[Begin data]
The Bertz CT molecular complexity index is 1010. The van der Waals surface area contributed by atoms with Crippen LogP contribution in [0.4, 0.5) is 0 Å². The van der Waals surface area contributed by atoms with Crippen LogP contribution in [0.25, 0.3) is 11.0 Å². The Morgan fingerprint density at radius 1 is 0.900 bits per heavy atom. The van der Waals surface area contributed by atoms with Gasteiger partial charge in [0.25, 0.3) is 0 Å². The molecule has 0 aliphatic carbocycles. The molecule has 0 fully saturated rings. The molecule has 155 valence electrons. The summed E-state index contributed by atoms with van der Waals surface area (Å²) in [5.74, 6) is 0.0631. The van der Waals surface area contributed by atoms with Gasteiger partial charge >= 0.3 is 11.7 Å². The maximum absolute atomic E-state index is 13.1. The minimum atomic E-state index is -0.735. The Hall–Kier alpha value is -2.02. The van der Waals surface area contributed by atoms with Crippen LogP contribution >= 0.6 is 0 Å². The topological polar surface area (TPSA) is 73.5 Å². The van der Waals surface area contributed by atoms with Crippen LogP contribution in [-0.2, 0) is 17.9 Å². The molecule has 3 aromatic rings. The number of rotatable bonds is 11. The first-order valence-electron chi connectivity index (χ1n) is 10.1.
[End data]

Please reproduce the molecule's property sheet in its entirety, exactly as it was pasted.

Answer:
The Bertz CT molecular complexity index is 1010. The van der Waals surface area contributed by atoms with Crippen LogP contribution in [0.4, 0.5) is 0 Å². The van der Waals surface area contributed by atoms with Crippen LogP contribution in [0.25, 0.3) is 11.0 Å². The Morgan fingerprint density at radius 1 is 0.900 bits per heavy atom. The van der Waals surface area contributed by atoms with Gasteiger partial charge in [0.25, 0.3) is 0 Å². The molecule has 0 aliphatic carbocycles. The molecule has 0 fully saturated rings. The molecule has 155 valence electrons. The summed E-state index contributed by atoms with van der Waals surface area (Å²) in [5.74, 6) is 0.0631. The van der Waals surface area contributed by atoms with Gasteiger partial charge >= 0.3 is 11.7 Å². The maximum absolute atomic E-state index is 13.1. The minimum atomic E-state index is -0.735. The Hall–Kier alpha value is -2.02. The van der Waals surface area contributed by atoms with Crippen LogP contribution >= 0.6 is 0 Å². The topological polar surface area (TPSA) is 73.5 Å². The van der Waals surface area contributed by atoms with Crippen LogP contribution in [-0.2, 0) is 17.9 Å². The molecule has 3 aromatic rings. The number of rotatable bonds is 11. The first-order valence-electron chi connectivity index (χ1n) is 10.1.